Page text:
Built on wasteland in and around the city, the camps in Calais are comprised of collections of tents and tarpaulins, often with small fires where discarded wood and plastic is burnt in an attempt to keep warm. Temperatures were below freezing for much of the time I was in Calais and the usually muddy ground was frozen solid. Most of the sites have no drinking water and no waste collection. A number of charities attempt to distribute food and other items to those in tents. The state on the other hand does very little to provide for them. Following a legal challenge, the French state is now obligated to provide food to those within the boundary of Calais. It meets this obligation by outsourcing food provision to the nonprofit organisation La Vie Active, however the food distributions are accompanied by a police escort. Many of the refugees in Calais fear the police and so the fact that food provision comes with a police escort is somewhat problematic. We witnessed this when the police drove past during our distribution at a site where a predominantly Eritrean community lives and many of the men left to return to their camps.

Every 48 hours, the police perform clearings at each of the sites, this is what NGOs in Calais call the ‘zero-anchor point’ approach. They change the timings regularly in an attempt to catch people off guard, often arriving very early in the morning. Clearings usually involve a convoy of police vans arriving at a site and forcibly removing any unattended tents. These tents are not just the only source of shelter for those living outside in the middle of winter, they may also contain personal belongings such as documents, mobile phones, sleeping bags and clothes. Therefore, these clearings significantly increase the risk to migrant lives. In addition, the police have been known to harass, intimidate and assault camp dwellers.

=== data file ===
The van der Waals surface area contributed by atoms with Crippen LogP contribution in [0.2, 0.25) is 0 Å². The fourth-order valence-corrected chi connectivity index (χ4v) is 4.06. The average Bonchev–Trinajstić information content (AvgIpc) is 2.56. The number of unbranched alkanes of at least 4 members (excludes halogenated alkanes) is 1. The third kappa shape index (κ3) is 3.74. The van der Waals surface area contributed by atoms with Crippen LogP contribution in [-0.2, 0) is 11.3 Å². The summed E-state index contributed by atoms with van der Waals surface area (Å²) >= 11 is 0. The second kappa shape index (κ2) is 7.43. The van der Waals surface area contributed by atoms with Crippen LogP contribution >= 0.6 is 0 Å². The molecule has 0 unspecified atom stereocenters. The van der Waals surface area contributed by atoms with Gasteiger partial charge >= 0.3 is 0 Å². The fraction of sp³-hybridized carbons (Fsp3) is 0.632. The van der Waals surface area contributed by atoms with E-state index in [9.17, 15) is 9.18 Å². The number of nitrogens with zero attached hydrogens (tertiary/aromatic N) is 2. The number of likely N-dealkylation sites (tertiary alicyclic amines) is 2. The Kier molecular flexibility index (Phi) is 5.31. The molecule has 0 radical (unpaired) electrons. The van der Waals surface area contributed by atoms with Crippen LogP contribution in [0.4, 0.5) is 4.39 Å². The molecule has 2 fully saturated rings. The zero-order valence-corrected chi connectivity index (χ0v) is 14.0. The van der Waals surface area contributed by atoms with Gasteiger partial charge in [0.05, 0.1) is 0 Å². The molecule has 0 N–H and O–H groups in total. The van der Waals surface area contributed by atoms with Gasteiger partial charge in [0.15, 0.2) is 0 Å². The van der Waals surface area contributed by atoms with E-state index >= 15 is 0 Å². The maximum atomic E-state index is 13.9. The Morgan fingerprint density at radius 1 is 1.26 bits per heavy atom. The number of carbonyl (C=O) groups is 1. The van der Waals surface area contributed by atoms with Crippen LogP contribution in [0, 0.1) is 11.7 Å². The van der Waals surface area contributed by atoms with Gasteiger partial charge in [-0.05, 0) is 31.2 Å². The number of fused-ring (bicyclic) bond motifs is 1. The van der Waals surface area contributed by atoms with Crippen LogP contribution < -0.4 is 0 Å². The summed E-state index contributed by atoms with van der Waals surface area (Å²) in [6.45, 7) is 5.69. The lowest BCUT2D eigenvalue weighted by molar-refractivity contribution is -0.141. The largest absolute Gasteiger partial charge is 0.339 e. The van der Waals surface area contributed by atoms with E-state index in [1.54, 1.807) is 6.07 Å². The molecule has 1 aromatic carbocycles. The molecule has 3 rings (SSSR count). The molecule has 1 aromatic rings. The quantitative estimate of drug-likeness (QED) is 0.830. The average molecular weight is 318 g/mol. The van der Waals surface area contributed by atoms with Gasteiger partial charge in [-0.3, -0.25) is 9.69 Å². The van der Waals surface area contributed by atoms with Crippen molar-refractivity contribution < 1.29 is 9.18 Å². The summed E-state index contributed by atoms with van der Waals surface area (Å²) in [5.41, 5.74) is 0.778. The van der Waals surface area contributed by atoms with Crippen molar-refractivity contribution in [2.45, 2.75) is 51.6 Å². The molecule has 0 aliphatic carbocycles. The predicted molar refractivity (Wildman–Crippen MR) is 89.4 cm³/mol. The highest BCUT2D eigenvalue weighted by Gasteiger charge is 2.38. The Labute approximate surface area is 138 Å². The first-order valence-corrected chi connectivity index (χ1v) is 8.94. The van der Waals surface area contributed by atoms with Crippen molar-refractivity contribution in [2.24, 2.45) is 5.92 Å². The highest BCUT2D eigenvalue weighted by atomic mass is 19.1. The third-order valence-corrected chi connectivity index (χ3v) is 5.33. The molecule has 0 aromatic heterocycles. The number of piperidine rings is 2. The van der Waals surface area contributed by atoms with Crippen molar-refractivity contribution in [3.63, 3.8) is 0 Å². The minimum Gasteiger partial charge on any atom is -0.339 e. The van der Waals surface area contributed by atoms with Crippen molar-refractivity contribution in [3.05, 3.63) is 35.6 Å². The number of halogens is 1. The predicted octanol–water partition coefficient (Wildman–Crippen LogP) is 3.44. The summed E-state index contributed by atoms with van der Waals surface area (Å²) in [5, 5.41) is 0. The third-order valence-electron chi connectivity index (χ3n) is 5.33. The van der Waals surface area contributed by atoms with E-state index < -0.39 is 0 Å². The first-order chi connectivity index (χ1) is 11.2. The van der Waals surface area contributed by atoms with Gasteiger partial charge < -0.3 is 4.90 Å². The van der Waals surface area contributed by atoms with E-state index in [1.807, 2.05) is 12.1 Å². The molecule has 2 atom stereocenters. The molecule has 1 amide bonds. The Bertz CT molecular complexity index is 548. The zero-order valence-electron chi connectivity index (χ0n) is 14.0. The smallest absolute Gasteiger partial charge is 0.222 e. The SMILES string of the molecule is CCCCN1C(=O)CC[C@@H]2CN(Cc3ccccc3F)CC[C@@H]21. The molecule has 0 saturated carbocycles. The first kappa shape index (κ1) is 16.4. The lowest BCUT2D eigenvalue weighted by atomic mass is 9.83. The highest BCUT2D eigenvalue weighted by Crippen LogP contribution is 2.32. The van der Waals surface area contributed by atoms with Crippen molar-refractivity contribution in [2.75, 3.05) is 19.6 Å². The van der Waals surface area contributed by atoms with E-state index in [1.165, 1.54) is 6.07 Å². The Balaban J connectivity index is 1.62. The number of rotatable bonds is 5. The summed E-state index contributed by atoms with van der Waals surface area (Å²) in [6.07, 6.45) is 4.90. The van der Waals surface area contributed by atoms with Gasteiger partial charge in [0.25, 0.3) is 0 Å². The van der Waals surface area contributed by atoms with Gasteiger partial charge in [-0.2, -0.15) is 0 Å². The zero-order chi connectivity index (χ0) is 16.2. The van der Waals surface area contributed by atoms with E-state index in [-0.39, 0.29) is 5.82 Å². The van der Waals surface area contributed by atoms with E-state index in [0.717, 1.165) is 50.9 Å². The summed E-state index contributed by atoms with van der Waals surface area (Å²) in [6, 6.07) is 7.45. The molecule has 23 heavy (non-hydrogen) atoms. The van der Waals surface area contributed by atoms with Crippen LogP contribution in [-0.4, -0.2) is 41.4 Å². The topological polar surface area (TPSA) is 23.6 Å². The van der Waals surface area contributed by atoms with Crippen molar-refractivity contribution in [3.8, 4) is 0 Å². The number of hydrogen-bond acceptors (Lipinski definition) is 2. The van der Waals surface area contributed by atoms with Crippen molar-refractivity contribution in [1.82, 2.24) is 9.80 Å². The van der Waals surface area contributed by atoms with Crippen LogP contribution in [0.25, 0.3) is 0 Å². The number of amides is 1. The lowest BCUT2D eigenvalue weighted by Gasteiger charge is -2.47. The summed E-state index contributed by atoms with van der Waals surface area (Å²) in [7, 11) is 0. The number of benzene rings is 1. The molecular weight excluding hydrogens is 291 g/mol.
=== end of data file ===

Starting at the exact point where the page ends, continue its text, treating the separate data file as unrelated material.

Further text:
During my research we witnessed a clearing at a site which is comprised of predominantly Sudanese refugees. Performing a clearing during the distribution means that refugees have to choose between risking leaving their tent unattended to collect essential items for survival in the cold weather, including warm clothing and hot drinks, or remain with their tent and miss out on the distribution. Forcing people to choose between such essential items heightens their precarity.

My research draws on theories of necropolitics to discuss this state-sanctioned harm. Necropolitics, as conceptualised by Achille Mbembe involves the sovereign power to sanction death or to keep individuals alive but in a state of injury. The UK government is directly complicit in this border violence because it pays the French state to manage the border and to reduce the number of border crossings. In 2022, for example, the UK committed a further £62.2 million to the French state for border-control. However, these clearings do not appear to deter asylum seekers from attempting to cross the Channel, they merely make life miserable for refugees, forcing them to live in fear and increasingly exposed to the elements in the depths of winter. I intend to situate my findings from Calais in conversation with my longer running research on refugees and asylum seekers living in Nottingham.

Posted in Uncategorized